As discussed in Part 1 of this blog series, the ability to perform spectral analysis on an oscilloscope is limited due to the inherent tradeoffs of FFTs. Overcoming these tradeoffs was a key design goal for Spectrum View. This new capability was made available on 5 and 6 Series MSOs with a recently released firmware upgrade.
To understand how Spectrum View works, it is important to note that digital oscilloscopes generally run their analog-to-digital converters (ADC) at the maximum sample rate. The stream of ADC samples is then sent to a decimator that keeps every Nth sample. At the fastest sweep speeds, all samples are kept. At slower sweep speeds, it’s assumed the user is looking at slower signals and a fraction of the ADC samples are kept. In short, the purpose of the decimator is to keep the record length as small as possible while still providing adequate sample rate to view signals of interest in the time domain.
In the 5 and 6 Series MSOs, behind each FlexChannel input is a 12-bit ADC inside a custom ASIC called the TEK049. As shown below 6, each ADC sends high-speed digitized data down two paths. One path leads to hardware decimators which determine the rate at which time domain samples are stored. The second path leads to digital down-converters (DDC) also implemented in hardware. This approach enables independent control of the time domain and frequency domain acquisitions, allowing optimization of both waveform and spectrum views of a given signal. It also makes much more efficient use of the long but finite record length available in these instruments.
Digital down converters implemented on the custom TEK049 ASIC are what enable simultaneous waveform and spectrum views with independent controls in the Tektronix 5 and 6 Series MSOs.
To illustrate the process, let’s consider the 900 MHz measurement scenario discussed in Part 1, but with the hardware digital downconverter added into the acquisition process.
The total time acquired still determines the resolution in the frequency domain. We also still need to apply an FFT window and acquire data for 19 ms. In the TEK049, the ADC sends digitized time domain data to a decimator to create the time domain waveform view, but it also sends the data to the DDC.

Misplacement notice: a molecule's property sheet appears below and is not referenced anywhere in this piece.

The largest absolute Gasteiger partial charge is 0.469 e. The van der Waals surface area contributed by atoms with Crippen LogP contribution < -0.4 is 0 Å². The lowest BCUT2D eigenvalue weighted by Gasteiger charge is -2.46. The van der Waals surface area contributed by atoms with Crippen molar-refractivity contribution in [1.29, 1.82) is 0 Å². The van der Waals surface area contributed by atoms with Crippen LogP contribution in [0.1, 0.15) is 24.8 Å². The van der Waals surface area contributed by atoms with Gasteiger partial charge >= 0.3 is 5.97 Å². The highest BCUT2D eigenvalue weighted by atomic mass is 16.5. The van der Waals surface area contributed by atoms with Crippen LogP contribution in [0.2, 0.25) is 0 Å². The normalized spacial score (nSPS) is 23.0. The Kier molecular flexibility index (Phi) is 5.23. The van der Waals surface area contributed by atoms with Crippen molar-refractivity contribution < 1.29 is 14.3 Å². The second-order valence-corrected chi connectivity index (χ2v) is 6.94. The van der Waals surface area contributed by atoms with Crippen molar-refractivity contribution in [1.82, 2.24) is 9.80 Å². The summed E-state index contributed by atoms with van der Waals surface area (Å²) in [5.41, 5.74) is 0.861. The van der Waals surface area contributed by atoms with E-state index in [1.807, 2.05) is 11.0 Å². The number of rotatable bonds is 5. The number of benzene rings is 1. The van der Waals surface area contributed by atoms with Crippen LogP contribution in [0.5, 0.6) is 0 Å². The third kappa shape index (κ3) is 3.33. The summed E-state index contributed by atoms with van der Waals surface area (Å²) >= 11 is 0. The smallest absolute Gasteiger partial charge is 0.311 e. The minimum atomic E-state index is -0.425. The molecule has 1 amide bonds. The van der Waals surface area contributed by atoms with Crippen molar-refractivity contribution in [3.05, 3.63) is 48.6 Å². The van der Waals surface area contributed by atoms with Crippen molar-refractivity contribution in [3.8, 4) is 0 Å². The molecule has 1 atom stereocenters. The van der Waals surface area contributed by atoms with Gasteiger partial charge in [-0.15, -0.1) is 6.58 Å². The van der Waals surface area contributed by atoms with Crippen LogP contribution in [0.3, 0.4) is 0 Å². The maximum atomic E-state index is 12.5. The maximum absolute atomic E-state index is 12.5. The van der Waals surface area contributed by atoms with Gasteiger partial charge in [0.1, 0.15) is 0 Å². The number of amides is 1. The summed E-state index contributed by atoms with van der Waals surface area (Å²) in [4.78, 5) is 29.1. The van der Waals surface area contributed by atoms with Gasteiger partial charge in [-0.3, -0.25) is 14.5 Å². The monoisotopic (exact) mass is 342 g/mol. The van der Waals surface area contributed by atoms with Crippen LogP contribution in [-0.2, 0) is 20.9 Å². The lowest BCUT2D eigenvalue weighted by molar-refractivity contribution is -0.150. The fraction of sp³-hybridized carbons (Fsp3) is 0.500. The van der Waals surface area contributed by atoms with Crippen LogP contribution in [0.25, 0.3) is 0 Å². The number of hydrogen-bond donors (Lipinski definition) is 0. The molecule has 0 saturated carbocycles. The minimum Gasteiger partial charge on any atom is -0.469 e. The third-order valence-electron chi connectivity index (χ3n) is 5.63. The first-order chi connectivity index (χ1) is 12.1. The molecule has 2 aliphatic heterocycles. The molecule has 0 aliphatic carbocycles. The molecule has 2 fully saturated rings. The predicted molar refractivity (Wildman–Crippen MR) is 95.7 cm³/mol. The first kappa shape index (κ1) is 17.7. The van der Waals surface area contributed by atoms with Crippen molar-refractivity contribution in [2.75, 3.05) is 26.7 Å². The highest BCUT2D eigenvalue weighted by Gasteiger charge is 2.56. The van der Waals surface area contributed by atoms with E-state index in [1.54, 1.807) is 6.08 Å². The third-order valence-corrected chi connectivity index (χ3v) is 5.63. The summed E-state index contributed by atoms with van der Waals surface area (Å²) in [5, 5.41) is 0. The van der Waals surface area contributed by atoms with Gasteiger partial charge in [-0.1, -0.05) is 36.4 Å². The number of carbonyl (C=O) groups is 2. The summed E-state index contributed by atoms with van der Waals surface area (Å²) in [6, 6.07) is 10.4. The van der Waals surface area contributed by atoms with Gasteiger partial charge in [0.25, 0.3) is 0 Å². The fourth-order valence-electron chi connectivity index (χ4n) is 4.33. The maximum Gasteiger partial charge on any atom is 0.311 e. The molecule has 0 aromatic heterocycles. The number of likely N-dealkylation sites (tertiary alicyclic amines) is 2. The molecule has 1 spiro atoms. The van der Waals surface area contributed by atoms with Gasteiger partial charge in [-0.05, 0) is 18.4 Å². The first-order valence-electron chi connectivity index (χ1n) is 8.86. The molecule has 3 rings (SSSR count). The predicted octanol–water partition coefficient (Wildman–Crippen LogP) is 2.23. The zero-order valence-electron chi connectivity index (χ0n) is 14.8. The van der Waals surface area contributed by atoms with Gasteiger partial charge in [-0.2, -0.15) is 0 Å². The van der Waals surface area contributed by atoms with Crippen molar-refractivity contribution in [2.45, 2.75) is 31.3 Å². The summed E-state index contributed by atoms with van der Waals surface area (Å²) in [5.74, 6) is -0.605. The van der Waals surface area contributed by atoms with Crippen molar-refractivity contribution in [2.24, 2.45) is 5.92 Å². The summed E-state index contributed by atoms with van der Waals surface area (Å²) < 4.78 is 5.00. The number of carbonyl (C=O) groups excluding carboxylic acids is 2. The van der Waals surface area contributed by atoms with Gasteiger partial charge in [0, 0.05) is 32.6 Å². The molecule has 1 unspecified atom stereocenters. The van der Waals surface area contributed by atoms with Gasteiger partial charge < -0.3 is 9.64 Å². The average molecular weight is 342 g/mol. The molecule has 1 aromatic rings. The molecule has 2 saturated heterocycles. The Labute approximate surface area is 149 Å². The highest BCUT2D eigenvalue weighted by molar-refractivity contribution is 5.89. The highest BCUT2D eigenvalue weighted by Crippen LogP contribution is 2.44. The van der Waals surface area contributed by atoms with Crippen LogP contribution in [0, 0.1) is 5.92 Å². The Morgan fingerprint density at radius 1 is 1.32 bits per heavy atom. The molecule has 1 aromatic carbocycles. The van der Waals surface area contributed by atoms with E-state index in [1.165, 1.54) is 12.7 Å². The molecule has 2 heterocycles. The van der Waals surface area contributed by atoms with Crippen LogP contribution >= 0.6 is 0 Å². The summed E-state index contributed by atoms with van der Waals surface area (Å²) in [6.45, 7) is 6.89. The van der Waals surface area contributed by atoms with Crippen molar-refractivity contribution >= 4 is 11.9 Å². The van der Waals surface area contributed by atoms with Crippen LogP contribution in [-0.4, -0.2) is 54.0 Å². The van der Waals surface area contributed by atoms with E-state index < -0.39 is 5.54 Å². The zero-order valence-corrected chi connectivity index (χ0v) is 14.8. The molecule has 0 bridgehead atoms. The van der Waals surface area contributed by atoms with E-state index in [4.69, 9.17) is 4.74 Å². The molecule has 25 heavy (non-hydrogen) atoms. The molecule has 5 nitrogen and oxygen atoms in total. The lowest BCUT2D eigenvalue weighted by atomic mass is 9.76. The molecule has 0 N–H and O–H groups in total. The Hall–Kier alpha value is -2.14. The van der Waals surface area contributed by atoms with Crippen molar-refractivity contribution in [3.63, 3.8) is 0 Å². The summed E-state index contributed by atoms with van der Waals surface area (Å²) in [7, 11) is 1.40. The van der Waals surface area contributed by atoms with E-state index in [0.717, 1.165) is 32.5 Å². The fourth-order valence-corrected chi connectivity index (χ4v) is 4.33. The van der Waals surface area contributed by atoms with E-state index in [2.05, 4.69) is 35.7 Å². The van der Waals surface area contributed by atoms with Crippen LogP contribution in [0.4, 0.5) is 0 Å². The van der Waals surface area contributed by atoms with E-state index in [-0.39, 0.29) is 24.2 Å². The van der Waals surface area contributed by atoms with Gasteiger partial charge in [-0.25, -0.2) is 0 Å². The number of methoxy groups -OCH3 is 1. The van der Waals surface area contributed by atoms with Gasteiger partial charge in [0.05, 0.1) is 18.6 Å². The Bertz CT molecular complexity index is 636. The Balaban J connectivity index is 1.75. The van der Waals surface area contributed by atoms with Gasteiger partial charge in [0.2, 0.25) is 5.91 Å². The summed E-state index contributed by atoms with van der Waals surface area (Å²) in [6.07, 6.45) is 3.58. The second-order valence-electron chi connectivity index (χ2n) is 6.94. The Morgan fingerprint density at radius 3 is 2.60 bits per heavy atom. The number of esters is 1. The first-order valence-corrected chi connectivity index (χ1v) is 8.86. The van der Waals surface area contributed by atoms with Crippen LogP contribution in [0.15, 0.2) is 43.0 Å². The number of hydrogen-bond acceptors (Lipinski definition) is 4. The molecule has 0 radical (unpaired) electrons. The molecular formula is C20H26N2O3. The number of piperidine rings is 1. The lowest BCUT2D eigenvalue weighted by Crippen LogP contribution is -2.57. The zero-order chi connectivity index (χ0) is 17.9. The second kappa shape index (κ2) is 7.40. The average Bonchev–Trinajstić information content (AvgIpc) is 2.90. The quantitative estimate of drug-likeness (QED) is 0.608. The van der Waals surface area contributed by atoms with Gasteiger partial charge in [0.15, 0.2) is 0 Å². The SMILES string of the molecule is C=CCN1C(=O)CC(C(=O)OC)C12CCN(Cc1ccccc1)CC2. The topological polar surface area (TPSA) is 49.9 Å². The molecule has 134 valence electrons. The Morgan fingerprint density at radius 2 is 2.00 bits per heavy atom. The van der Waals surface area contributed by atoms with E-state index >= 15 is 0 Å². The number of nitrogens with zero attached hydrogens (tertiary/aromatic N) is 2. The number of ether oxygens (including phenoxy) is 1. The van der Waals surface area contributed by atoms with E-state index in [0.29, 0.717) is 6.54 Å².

As you might expect, the DDC has a profound effect on the required sample rate. The DDC shifts the center frequency of interest from 900 MHz to 0 Hz. Now the 100 kHz span goes from -50 kHz to 50 kHz. To adequately sample a 50 kHz signal, we only need a sample rate of 125 kS/s. Notice that by inserting the DDC into the acquisition process, the sample rate required becomes a function of span, not center frequency.
Record length is governed by the same relationship as before. Record length is now 19 ms * 125 kS/s = 2,375 points. The data is stored as in-phase and quadrature (I&Q) samples and precise synchronization is maintained between the time domain data and the I&Q data. Remember, in the case of a conventional FFT the required record length was 59.375 Mpoints. The down-converted record only requires 2,375 points.
Now we perform an FFT on the 2,375 point I&Q record to get the desired spectrum. This dramatic reduction in the number of data points creates several important advantages:
- Update rate is greatly improved
- Much longer timespans can be processed and thus much better frequency resolution can be achieved in spectrum analysis
- The desired frequency domain view can be captured without changing the time domain view in any way
Efficient embedded system analysis and debugging begins and ends with insight. How can you possibly figure out why a system isn’t working as expected without precise, synchronized insight into both time and frequency domains? The answer is you can’t, and engineers have long recognized this but they have been constrained by limitations in conventional oscilloscope FFTs.
A new oscilloscope architecture enabled by new firmware available on the 5 and 6 Series MSOs points the way to a number of significant advances:
- Gives you all the familiar spectrum analysis controls (Center Frequency, Span and RBW)
- Allows optimization of both time domain and frequency domain displays independently
- Enables a signal to be viewed in both a waveform view and a spectrum view without splitting the signal path
- Enables accurate correlation of time domain events and frequency domain measurements (and vice versa)
- Significantly improves achievable frequency resolution in the frequency domain
- Improves the update rate of the spectrum display
For more information, check out this short using Spectrum View, comparing it to traditional FFTs. Free firmware downloads are available for Windows OS ( and and non-Windows OS ( and